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Powerships: A solution for Africa's energy short-term supply?

Africa and its people cannot wait for governments and companies to agree on the design, pricing, and financing of energy projects with a long development time. African countries need energy now. To grow their economies. To power their industries. And to achieve the most precise and laudable goal of every government: provide for their people.
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Energy poverty represents one of the most critical challenges to development in Africa. According to the International Energy Agency, in 2019, the continent had more than 580-million people without electricity access, with that number expected to grow to 660-million people by 2030. Energy poverty is catastrophic not only on a macroeconomic level, but it also profoundly impacts people's daily lives, as without energy, infrastructure, schools, hospitals, and other essential services cannot be developed. Imagine a hospital losing power in the middle of a pandemic? It could cost lives.

In this regard, the South African government is currently implementing an excellent short-term option in a solid attempt to address this problem.

The country's Risk Mitigation Independent Power Producer Procurement Programme (RMIPPPP), an emergency programme to access electricity in the short term, aims to procure 2,000MW by Q3 2022, with preferred bidders required to reach financial close by the end of July 2021.

8 bidders for emergency power projects announced

Mineral resources and energy minister, Gwede Mantashe, has announced eight new preferred bidders for the Risk Mitigation Independent Power Producer Programme (RMIPPP)...

19 Mar 2021

Of the offers received under the RMIPPPP, more than half (1,220MW) of the capacity from the preferred bidders will be generated by three power ships that will be supplied by Karpowership, a subsidiary of Turkey's Karadeniz Energy Group, in the ports of Coega (450MW), Richards Bay (450MW) and Saldanha (320MW), under 20-year PPAs. These power ships will produce energy from liquified natural gas (LNG). According to Business Insider South Africa, they will feed energy back into the grid at a cheaper cost than Eskom's current diesel-burn rate.

These power ships have the advantage of providing almost immediate electricity, so they meet the supply gap in the short term compared to the years it takes to design, award, and commission other types of power generation projects. Also, as the power ships generate energy from LNG, they are a viable option for most coastal countries, especially countries with access to such resource. Finally, power ships do not require any land or significant development. A connection to the LNG, either from a ship or onshore, is sufficient to get the power ships running.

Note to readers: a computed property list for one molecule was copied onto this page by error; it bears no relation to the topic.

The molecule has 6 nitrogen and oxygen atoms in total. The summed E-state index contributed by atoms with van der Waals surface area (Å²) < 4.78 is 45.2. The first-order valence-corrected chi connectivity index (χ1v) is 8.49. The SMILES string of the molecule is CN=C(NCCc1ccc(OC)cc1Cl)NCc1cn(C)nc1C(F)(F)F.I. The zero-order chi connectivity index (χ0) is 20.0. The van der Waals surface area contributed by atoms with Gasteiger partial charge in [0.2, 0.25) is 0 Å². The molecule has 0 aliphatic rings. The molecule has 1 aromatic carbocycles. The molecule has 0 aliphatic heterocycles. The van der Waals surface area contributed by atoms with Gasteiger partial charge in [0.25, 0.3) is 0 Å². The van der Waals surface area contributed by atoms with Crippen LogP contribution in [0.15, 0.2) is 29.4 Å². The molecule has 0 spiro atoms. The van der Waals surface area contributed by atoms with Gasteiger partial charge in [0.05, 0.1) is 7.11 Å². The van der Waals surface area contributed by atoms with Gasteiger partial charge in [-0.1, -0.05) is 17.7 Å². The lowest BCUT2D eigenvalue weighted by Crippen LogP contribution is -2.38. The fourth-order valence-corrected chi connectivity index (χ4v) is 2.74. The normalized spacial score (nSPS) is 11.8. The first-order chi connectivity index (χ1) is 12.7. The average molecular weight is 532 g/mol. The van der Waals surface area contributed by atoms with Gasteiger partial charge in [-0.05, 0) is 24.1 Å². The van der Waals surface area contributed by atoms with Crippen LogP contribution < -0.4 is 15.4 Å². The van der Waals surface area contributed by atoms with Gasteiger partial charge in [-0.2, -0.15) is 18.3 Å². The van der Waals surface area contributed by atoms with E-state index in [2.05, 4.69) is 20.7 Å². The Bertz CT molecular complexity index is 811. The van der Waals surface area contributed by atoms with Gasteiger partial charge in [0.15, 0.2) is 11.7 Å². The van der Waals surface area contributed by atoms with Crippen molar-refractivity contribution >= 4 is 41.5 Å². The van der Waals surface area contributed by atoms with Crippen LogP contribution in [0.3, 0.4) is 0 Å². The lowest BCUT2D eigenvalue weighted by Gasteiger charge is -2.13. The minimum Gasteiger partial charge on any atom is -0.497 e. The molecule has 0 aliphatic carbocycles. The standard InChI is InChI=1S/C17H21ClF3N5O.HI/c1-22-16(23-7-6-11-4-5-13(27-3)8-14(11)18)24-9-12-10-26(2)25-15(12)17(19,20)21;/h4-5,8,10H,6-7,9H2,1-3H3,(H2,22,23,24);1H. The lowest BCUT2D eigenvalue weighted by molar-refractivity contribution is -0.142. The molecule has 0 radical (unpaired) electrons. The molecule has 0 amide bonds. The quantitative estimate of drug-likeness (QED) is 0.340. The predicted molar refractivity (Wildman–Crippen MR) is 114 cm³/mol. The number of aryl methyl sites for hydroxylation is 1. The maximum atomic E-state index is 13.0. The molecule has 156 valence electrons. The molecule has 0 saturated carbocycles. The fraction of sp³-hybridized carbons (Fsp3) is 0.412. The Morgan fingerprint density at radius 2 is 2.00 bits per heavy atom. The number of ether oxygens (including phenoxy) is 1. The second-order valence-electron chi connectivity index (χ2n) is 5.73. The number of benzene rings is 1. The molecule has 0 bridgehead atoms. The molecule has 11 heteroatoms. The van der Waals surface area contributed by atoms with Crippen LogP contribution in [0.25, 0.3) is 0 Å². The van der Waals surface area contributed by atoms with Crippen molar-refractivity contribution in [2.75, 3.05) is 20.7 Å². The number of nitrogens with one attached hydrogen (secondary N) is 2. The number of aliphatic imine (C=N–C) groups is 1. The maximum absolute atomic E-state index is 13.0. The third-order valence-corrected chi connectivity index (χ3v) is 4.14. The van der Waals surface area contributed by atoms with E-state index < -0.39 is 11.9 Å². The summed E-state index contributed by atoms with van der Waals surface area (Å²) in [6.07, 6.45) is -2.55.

Some West African countries as Ghana and Senegal, are currently analysing this option. It should not stop there, as this could be a short-term solution to meet most coastal African countries' energy supply, especially to gas producing countries as Nigeria, Mozambique, and Equatorial Guinea.

While doing so, governments should not lose sight that this is only a short-term solution and should carefully plan for the projects' economics and their power capacity building plans. Also, these countries should not forget other crucial matters as local content, black ownership (in the case of South Africa), and guarantees from the generators to mitigate any event in the duration of these type of projects.

This is not a proposal for African countries to stop developing long-term energy projects or abandon their goals of reducing greenhouse emissions by developing large-scale renewable energy projects. On the contrary, power ships should be considered a viable solution to address energy insecurity issues in the continent in the following years.

RMIPPPP floating power stations raise questions on carbon emissions

Questions have been raised around governments' reasoning to include three Karpowership floating power plants to provide part of the 2,000MW tendered under the RMIPPPP....

24 Mar 2021


African Press Organisation
APO is the sole press release wire in Africa, and the global leader in media relations related to Africa. With headquarters in Dakar, Senegal, APO owns a media database of over 150,000 contacts and the main Africa-related news online community.
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About the author

Andres Vega is an international associate at Centurion Law Group and has extensive experience in the implementation, development and financing of oil and gas and energy projects in some of the most important energy markets in the world.

Read more: energy, Oil & Gas



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